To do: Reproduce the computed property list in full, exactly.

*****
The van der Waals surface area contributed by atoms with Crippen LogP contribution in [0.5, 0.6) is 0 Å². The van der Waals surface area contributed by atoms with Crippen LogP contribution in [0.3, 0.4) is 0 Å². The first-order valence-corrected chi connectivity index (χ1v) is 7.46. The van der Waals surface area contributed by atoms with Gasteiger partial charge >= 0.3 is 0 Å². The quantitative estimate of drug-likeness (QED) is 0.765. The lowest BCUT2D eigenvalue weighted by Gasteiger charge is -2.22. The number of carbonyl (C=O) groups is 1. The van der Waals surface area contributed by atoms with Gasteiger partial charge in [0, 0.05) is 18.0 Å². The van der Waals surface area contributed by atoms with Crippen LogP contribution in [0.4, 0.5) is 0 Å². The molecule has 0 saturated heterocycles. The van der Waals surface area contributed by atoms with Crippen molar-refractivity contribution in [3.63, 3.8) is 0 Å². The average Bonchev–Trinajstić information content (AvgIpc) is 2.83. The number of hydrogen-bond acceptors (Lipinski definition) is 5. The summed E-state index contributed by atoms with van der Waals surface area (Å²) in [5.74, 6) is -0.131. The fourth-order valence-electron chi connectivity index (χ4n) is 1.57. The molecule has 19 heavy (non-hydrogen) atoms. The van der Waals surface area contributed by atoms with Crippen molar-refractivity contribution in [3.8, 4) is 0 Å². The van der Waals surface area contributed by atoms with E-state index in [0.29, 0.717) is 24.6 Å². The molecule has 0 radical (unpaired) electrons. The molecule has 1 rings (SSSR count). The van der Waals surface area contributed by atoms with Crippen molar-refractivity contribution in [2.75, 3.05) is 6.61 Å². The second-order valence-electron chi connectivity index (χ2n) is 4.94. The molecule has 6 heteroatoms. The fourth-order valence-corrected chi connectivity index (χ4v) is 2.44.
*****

The van der Waals surface area contributed by atoms with Crippen LogP contribution in [0.5, 0.6) is 0 Å². The van der Waals surface area contributed by atoms with Crippen LogP contribution in [0.3, 0.4) is 0 Å². The first-order valence-corrected chi connectivity index (χ1v) is 7.46. The van der Waals surface area contributed by atoms with Gasteiger partial charge >= 0.3 is 0 Å². The quantitative estimate of drug-likeness (QED) is 0.765. The lowest BCUT2D eigenvalue weighted by Gasteiger charge is -2.22. The number of carbonyl (C=O) groups is 1. The van der Waals surface area contributed by atoms with Gasteiger partial charge in [0, 0.05) is 18.0 Å². The van der Waals surface area contributed by atoms with Crippen LogP contribution in [0.4, 0.5) is 0 Å². The molecule has 0 saturated heterocycles. The van der Waals surface area contributed by atoms with Crippen molar-refractivity contribution in [3.63, 3.8) is 0 Å². The average Bonchev–Trinajstić information content (AvgIpc) is 2.83. The number of hydrogen-bond acceptors (Lipinski definition) is 5. The summed E-state index contributed by atoms with van der Waals surface area (Å²) in [5.74, 6) is -0.131. The fourth-order valence-electron chi connectivity index (χ4n) is 1.57. The molecule has 19 heavy (non-hydrogen) atoms. The van der Waals surface area contributed by atoms with Crippen molar-refractivity contribution in [3.8, 4) is 0 Å². The van der Waals surface area contributed by atoms with E-state index in [0.29, 0.717) is 24.6 Å². The molecule has 0 radical (unpaired) electrons. The molecule has 1 rings (SSSR count). The van der Waals surface area contributed by atoms with Crippen molar-refractivity contribution in [2.75, 3.05) is 6.61 Å². The second-order valence-electron chi connectivity index (χ2n) is 4.94. The molecule has 6 heteroatoms. The fourth-order valence-corrected chi connectivity index (χ4v) is 2.44.